Such, also, was the usage among the Iroquois and other Northern tribes, and among the village Indians of Mexico. The growth of the idea of property, and the rise of monogamy, which in a measure assured the paternity of children, formed motives sufficiently powerful to bring children into the gens of their father, and a participation in the inheritance of his estate. But this invasion of the mother’s rights was a slow process and for long periods resisted.
Mr. Morgan shows, too, that the early tribes in Greece, like the American aborigines, were essentially democratic in their government. Historians, accustomed to monarchical governments, would naturally interpret words and actions in harmony with their ideas. Thus Mr. Grote has a memorable dictum of Ulysses in the Iliad to prove that the Greeks had a one-man government: “The rule of the many is not a good thing; let us have one ruler only-one king-him to whom Zeus has given the scepter with the tutelary sanction.” But this saying has no significance as applied to government. Ulysses, from whose address the quotation is taken, was speaking of the command of an army before a besieged city. There was no occasion for Ulysses to discuss or indorse any plan of government; but he had sufficient reason for advocating obedience to a single commander of the army before a besieged city.
As thus we have seen that Grote, in his history of Greece writing from his own true inwardness, mistook the spirit of the times of which he wrote, it behooves us women to question all historians, sacred and profane, who teach by examples or precepts any philosophy that lowers the status of the mothers of the race, or favors the one-man power in government. As far back into the shadowy past as human thought has penetrated, and been able by a process of reason to substantiate the facts of primeval life, we behold woman in all her native dignity, self-poised and self-supporting, her own head and hands her guidance and protection. The instincts of motherhood gave her the first thought of privacy and seclusion, and led her to make a home for herself and children in the caves of the earth, safe from the wild beasts of the forest and the wily hunter, who slept on the ground, wherever night found him, and lived on uncooked food, while his rude activities developed but few of his faculties, the woman, in solitude, was learning the great lessons of life.
A new birth! What a mystery for her to ponder! What love and tenderness helpless infancy calls out! What intelligence and activity its necessities compel: what forethought and responsibility in providing for herself and children it involves. Sex-relations, being transitory and promiscuous, the idea of fatherhood was unknown; as men naturally have no sense of paternal responsibility, no one knew or cared about the father of a child. To know one’s own mother was deemed all-sufficient for a legitimate name and an abiding place.
The period of woman’s supremacy lasted through many centuries, undisputed, accepted as natural and proper wherever it existed, and was called the matriarchate, or mother-age. It was plainly traceable among the Aryans, the Germans, the Persians, and indications of it are still seen among uncivilized tribes and nations.
Careful historians now show that the greatest civilizing power all along the pathway of natural development has been found in the wisdom and tender sentiments growing out of motherhood. For the protection of herself and children woman made the first home in the caves of the earth; then huts with trees in the sunshine. She made the first attempts at agriculture; raised grain, fruits, and herbs, which she learned to use in sickness. She was her own physician; all that was known of the medical art was in her hands. She domesticated the cow and the goat, and from the necessities of her children learned the use of milk. The woman cultivated the arts of peace, and the sentiments of kinship, and a home life. The necessities of motherhood were the real source of all the earliest attempts at civilization.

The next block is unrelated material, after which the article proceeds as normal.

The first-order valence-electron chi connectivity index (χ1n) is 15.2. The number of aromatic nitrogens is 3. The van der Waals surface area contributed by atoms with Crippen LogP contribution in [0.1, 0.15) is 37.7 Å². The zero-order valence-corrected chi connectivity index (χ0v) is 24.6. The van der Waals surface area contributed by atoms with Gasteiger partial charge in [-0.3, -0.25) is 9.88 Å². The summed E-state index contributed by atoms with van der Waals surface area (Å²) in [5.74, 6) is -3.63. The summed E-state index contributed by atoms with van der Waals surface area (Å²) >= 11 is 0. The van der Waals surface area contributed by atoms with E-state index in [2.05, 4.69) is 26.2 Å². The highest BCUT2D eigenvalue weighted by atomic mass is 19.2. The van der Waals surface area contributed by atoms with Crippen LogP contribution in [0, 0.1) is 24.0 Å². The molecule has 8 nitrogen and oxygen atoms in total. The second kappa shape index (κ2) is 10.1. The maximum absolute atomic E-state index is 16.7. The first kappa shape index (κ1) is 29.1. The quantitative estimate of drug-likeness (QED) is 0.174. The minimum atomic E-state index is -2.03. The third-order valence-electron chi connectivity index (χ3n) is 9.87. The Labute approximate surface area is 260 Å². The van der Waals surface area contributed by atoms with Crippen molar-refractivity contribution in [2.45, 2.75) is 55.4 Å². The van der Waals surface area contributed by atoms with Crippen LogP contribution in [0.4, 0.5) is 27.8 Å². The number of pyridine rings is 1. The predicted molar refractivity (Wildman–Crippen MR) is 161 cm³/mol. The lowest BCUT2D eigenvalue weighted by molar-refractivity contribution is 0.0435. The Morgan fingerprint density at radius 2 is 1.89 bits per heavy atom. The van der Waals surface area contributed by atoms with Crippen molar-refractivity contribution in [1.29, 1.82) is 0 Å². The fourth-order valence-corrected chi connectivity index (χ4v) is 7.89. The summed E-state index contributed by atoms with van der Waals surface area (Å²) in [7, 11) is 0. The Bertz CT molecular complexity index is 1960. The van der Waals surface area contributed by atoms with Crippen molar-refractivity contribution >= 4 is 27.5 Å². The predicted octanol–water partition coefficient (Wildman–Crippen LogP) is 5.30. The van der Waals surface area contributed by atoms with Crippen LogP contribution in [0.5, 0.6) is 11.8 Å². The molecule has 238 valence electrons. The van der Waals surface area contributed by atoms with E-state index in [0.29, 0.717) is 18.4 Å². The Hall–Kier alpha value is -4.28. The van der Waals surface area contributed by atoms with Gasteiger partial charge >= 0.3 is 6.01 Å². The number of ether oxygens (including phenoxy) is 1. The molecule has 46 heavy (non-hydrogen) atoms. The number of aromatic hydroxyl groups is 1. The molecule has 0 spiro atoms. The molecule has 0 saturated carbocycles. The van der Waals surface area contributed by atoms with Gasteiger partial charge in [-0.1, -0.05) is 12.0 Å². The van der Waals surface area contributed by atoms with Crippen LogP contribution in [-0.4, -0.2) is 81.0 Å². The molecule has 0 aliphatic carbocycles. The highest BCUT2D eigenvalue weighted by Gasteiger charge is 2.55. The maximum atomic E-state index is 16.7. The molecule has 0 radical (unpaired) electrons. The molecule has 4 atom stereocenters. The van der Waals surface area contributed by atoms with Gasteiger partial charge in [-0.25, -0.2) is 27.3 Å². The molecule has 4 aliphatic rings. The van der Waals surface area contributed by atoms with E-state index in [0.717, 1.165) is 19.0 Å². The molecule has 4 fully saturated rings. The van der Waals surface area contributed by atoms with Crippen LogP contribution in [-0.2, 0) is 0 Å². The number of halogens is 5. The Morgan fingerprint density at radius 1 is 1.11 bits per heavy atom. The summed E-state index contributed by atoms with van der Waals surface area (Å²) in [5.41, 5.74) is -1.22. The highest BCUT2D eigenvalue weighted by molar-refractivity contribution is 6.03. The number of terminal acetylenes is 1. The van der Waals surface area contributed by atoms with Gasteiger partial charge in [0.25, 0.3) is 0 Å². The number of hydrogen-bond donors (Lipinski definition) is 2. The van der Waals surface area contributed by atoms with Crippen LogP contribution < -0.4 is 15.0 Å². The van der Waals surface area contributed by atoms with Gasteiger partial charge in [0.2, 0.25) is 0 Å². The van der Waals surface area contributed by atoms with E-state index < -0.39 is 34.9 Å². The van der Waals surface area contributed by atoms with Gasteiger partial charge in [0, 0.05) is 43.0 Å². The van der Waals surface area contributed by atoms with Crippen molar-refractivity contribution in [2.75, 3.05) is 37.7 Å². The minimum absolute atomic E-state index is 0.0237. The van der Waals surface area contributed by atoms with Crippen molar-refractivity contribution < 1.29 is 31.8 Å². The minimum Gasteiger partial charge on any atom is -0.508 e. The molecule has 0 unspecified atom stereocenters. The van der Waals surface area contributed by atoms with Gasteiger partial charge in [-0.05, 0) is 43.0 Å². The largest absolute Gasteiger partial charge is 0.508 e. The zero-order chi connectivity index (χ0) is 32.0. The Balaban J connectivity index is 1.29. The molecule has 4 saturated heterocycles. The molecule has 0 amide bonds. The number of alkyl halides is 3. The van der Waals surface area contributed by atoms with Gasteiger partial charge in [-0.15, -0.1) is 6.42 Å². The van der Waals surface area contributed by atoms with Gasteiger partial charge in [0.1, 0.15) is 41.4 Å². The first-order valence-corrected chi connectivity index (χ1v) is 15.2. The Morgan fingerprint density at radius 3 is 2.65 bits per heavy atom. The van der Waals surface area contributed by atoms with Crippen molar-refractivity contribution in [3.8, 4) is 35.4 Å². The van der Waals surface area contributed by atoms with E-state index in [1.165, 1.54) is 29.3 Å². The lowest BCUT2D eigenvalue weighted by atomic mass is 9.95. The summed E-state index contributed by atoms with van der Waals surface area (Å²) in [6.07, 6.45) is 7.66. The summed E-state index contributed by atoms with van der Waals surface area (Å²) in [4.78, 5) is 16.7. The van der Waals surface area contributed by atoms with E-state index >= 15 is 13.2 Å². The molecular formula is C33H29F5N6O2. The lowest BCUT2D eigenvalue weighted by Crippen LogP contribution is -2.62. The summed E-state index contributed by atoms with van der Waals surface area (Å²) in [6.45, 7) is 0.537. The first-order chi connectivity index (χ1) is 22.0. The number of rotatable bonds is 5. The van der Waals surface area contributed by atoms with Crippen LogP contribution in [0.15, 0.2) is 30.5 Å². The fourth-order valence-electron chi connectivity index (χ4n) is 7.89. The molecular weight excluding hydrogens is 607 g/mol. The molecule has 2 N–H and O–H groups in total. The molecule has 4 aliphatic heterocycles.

Thus, instead of being a “disability,” as unthinking writers are pleased to call it, maternity has been the all-inspiring motive or force that impelled the first steps toward a stable home and family life. Clearly the birth of civilization must be sought in the attempt of woman at self-preservation during the period of pregnancy and lactation.
What man achieved at that period was due to the contest for food with his fellows and the wild beasts. He simply invented and improved weapons of warfare; but the woman, handicapped as she appeared to be by child-bearing, became on this very account the main factor in human progress. The man’s contributions at this early period are nothing as compared to woman’s. Her varied responsibilities as mother, bread-winner, protector, defender of a group of helpless children, raised her to intellectual and inventive supremacy, and made her the teacher and ruler of man.
Perhaps more interesting for us to-day is the actual existence of the matriarchate in the north of Africa among the Touaregs. “The matrix dyes the child,” is one of their proverbs. The child belongs to the mother and not to the father; it is the blood of the mother, and not that of the father, which confers on the child the rank he is to take. Formerly, when there was a question of territorial distribution, the lands granted to each family were inscribed in the name of the mother. The Berber law gives to women the administration of their property; at that they alone dispose of houses, gardens in a word, of all the landed property in the country. Among the Touaregs, not only is woman held as the equal of man, but she enjoys a preferable condition. She disposes of her hand, and in the conjugal community she administers her own fortune, without being forced to contribute to the expenses of the household.
Thus, it happens that, as productions accumulate, the greater part of the wealth is in the hands oi the women. “The Targui (which is the adjective for Touareg) woman is monogamous; she has imposed monogamy on her husband, although the Mussulman law permits him several wives. She is independent in regard to her husband, whom she can repudiate on the slightest pretext; she comes and goes freely. These social customs have produced extraordinary developments in the Targui woman. Her intelligence and initiative spirit are astonishing in the midst of a Mussulman society. She excels in bodily exercises; on the back of a dromedary she travels a hundred kilometers to attend a soiree; she competes in races with the boldest cavaliers of the desert. She is distinguished by intellectual culture.